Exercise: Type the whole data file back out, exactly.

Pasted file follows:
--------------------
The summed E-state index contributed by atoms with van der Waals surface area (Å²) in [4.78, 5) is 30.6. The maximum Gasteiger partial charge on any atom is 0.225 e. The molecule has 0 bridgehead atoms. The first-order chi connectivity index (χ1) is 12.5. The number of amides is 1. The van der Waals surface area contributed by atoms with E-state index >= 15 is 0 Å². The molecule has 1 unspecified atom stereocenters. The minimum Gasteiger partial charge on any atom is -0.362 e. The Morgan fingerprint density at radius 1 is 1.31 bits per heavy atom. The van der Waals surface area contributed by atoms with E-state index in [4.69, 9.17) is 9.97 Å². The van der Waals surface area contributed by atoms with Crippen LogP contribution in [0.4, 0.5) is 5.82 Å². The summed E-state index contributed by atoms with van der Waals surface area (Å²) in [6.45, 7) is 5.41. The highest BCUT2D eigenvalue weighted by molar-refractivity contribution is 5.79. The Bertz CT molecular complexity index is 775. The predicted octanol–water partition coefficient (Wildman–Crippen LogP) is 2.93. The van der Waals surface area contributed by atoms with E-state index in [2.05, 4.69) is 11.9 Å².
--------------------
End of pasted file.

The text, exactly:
The summed E-state index contributed by atoms with van der Waals surface area (Å²) in [4.78, 5) is 30.6. The maximum Gasteiger partial charge on any atom is 0.225 e. The molecule has 0 bridgehead atoms. The first-order chi connectivity index (χ1) is 12.5. The number of amides is 1. The van der Waals surface area contributed by atoms with E-state index >= 15 is 0 Å². The molecule has 1 unspecified atom stereocenters. The minimum Gasteiger partial charge on any atom is -0.362 e. The Morgan fingerprint density at radius 1 is 1.31 bits per heavy atom. The van der Waals surface area contributed by atoms with E-state index in [4.69, 9.17) is 9.97 Å². The van der Waals surface area contributed by atoms with Crippen LogP contribution in [0.4, 0.5) is 5.82 Å². The summed E-state index contributed by atoms with van der Waals surface area (Å²) in [6.45, 7) is 5.41. The highest BCUT2D eigenvalue weighted by molar-refractivity contribution is 5.79. The Bertz CT molecular complexity index is 775. The predicted octanol–water partition coefficient (Wildman–Crippen LogP) is 2.93. The van der Waals surface area contributed by atoms with E-state index in [2.05, 4.69) is 11.9 Å².